2. The electrical termination system of claim 1 wherein the wire passing means is a tab extending from the upper edge of at least one side angularly downward into the wire receiving space and toward the other side and terminating to define the wire passing space.
3. The electrical termination system of claim 2 wherein a tab as defined extends from each side substantially oppositely and convergently defining the wire passing space between them.
4. The electrical termination system of claim 3 further comprising protuberance means in each of the sides extending into the wire receiving channel adjacently behind and toward the tabs to limit their outward movement relative to their respective channel sides.
5. The electrical termination system of claim 2 further comprising a protuberance in the side from which the tab extends into the wire receiving space adjacently behind and toward the tab to limit its outward movement. 7
6. In an electrical connector of the type having an insulating housing adapted to receive a plurality of contact elements for mating connection with a mating connector and a plurality of contact elements mounted in the housing, each element having a contact portion for mating with a mating connector and a termination means for receiving and maintaining a wire in electrical contact, a strain relief means as an integral part of the contact element comprising;
spaced apart facing sides defining a wire receiving channel rearward of the termination portion, tab means extending from the upper edge of each side oppositely and convergently into the wire receiving channel at an angle downward and away from their respective sides and terminating to define a wire restraining space below them and a narrowed wire passing space between them; the tab means being effective to resiliently permit passage through the wire passing space of a wire having a diameter greater than the wire passing space, moved transversely of its axis, and to restrain movement out of the channel of a wire inserted into the wire restraining space. 7. The electrical connector of claim 6 further comprising means permitting limited resilient outward movement of the terminal ends of the tab means when a wire is passed downward past them into the wire restraining space.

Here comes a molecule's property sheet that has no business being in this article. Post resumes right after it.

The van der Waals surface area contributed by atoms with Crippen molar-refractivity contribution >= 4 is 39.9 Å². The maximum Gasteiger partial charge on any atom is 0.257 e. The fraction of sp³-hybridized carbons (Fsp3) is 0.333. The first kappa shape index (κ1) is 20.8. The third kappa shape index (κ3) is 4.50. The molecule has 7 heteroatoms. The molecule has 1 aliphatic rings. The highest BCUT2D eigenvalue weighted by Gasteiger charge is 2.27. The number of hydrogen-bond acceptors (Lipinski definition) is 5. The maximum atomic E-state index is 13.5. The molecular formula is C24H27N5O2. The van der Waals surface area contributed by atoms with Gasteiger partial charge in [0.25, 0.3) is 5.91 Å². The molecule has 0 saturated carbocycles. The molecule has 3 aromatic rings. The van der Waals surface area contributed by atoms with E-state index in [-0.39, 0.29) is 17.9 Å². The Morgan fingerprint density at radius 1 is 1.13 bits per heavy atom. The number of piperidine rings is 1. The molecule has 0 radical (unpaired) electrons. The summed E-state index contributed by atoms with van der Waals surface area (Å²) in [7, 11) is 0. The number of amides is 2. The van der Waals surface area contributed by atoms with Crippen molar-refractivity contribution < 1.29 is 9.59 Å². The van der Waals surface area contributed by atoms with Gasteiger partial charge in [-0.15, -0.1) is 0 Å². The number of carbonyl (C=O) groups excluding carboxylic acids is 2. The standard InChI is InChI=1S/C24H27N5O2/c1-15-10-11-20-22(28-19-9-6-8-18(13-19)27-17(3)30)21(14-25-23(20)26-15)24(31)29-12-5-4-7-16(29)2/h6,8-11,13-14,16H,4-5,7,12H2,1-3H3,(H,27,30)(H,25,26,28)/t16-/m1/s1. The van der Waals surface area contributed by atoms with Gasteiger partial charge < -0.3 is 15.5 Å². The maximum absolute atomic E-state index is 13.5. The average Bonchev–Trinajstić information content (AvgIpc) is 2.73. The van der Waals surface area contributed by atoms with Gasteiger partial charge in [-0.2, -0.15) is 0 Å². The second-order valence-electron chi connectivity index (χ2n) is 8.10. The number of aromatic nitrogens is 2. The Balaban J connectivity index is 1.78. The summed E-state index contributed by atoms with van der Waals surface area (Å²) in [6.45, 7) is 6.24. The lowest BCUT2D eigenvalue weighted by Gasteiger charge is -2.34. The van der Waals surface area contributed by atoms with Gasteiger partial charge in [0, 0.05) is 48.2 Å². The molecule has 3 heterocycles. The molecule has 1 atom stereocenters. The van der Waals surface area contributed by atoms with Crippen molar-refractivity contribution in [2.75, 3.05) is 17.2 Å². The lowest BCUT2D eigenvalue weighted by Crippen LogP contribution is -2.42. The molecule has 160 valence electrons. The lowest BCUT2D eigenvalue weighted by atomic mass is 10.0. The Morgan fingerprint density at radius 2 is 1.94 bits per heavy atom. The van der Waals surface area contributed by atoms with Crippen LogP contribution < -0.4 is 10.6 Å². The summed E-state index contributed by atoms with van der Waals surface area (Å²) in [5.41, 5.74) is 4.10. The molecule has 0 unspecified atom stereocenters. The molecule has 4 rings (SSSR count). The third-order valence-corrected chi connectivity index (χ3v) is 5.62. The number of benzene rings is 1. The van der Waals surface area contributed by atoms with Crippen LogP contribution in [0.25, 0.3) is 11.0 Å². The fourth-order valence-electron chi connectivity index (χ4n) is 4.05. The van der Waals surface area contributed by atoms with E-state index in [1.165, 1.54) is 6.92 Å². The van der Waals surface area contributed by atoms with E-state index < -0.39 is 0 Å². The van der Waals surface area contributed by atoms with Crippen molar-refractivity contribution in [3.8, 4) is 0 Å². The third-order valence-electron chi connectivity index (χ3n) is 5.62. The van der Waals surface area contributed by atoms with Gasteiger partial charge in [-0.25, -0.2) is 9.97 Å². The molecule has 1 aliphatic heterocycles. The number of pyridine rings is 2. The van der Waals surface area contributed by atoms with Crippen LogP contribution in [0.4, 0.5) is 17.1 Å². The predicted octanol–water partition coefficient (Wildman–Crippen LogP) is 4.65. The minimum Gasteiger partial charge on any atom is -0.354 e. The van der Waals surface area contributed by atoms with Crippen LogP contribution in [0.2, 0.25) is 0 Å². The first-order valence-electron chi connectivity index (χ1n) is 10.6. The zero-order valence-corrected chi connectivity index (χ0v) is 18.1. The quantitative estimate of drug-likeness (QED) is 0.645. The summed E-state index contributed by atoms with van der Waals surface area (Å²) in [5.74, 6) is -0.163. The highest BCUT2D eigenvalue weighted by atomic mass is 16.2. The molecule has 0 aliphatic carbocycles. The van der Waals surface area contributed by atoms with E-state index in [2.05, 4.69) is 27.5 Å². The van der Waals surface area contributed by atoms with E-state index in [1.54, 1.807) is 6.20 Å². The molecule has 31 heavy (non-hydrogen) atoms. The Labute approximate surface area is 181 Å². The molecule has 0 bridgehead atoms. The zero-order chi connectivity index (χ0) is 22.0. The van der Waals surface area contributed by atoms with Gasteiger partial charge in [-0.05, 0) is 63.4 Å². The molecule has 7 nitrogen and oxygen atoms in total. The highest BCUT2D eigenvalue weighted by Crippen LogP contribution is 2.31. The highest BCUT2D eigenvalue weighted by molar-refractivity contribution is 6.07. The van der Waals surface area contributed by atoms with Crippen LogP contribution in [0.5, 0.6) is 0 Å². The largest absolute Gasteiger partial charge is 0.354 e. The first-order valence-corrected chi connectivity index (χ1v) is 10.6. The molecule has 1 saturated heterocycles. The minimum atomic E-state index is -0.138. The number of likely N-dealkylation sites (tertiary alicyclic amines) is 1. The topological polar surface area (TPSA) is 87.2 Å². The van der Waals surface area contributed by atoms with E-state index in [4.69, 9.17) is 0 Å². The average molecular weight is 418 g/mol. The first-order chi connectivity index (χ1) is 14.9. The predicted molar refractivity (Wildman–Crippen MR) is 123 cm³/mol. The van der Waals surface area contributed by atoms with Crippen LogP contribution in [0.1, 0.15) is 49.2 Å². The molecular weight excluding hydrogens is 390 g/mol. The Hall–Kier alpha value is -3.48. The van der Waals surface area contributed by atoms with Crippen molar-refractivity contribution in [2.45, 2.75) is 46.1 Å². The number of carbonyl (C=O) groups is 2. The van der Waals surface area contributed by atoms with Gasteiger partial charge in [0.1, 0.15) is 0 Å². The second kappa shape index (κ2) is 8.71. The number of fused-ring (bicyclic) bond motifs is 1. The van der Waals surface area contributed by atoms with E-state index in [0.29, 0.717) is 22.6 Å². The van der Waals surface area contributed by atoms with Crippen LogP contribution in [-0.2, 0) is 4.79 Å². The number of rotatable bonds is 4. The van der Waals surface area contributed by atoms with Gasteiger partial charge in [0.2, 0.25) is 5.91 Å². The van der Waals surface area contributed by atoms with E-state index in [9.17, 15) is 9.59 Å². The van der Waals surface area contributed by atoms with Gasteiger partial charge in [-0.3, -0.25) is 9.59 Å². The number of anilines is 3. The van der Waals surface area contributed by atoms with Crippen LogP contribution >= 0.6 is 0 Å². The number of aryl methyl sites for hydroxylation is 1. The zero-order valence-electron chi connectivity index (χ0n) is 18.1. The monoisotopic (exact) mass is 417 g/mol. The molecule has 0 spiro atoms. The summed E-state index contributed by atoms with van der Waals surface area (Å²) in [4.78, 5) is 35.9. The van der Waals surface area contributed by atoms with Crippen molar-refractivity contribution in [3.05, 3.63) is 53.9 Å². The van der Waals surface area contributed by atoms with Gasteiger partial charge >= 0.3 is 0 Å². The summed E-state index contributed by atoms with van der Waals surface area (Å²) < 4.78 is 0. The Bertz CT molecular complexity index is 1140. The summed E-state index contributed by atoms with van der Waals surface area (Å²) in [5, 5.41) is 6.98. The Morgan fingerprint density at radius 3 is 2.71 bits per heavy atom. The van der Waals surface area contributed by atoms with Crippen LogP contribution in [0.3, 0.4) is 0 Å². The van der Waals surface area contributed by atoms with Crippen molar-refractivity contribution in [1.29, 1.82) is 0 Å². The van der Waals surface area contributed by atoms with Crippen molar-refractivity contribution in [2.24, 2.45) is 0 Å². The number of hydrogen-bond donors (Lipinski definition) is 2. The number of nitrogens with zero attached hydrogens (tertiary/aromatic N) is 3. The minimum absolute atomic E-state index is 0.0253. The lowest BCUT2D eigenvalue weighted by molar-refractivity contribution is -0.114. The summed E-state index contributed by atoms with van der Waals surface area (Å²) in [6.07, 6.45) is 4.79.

8. The electrical connector of claim 6 further comprising protuberances in each of the sides extending into the wire receiving channel adjacent and toward the tab means in order to limit their outward movement relative to the sides.